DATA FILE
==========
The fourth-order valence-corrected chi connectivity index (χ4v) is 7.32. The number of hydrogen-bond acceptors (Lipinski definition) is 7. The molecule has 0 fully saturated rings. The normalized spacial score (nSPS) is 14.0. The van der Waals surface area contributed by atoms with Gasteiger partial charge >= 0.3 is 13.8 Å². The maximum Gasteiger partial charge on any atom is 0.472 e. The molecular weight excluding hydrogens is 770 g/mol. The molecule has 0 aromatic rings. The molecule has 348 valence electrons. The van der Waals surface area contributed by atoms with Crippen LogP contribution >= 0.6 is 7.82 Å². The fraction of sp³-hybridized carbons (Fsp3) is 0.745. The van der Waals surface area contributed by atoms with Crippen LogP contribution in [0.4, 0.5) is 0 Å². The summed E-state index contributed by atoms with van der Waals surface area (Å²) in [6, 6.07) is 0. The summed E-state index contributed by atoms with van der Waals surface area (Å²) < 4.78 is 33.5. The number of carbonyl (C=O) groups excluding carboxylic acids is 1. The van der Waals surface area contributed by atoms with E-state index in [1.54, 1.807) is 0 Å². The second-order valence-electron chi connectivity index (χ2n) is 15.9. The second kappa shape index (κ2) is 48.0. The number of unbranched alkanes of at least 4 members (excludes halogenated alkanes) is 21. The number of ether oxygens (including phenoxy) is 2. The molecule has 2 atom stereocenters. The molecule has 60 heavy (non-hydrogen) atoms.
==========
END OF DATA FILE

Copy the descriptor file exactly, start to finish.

The fourth-order valence-corrected chi connectivity index (χ4v) is 7.32. The number of hydrogen-bond acceptors (Lipinski definition) is 7. The molecule has 0 fully saturated rings. The normalized spacial score (nSPS) is 14.0. The van der Waals surface area contributed by atoms with Gasteiger partial charge >= 0.3 is 13.8 Å². The maximum Gasteiger partial charge on any atom is 0.472 e. The molecular weight excluding hydrogens is 770 g/mol. The molecule has 0 aromatic rings. The molecule has 348 valence electrons. The van der Waals surface area contributed by atoms with Crippen LogP contribution >= 0.6 is 7.82 Å². The fraction of sp³-hybridized carbons (Fsp3) is 0.745. The van der Waals surface area contributed by atoms with Crippen LogP contribution in [0.4, 0.5) is 0 Å². The summed E-state index contributed by atoms with van der Waals surface area (Å²) in [6, 6.07) is 0. The summed E-state index contributed by atoms with van der Waals surface area (Å²) < 4.78 is 33.5. The number of carbonyl (C=O) groups excluding carboxylic acids is 1. The van der Waals surface area contributed by atoms with E-state index in [1.54, 1.807) is 0 Å². The second-order valence-electron chi connectivity index (χ2n) is 15.9. The second kappa shape index (κ2) is 48.0. The number of unbranched alkanes of at least 4 members (excludes halogenated alkanes) is 21. The number of ether oxygens (including phenoxy) is 2. The molecule has 2 atom stereocenters. The molecule has 60 heavy (non-hydrogen) atoms.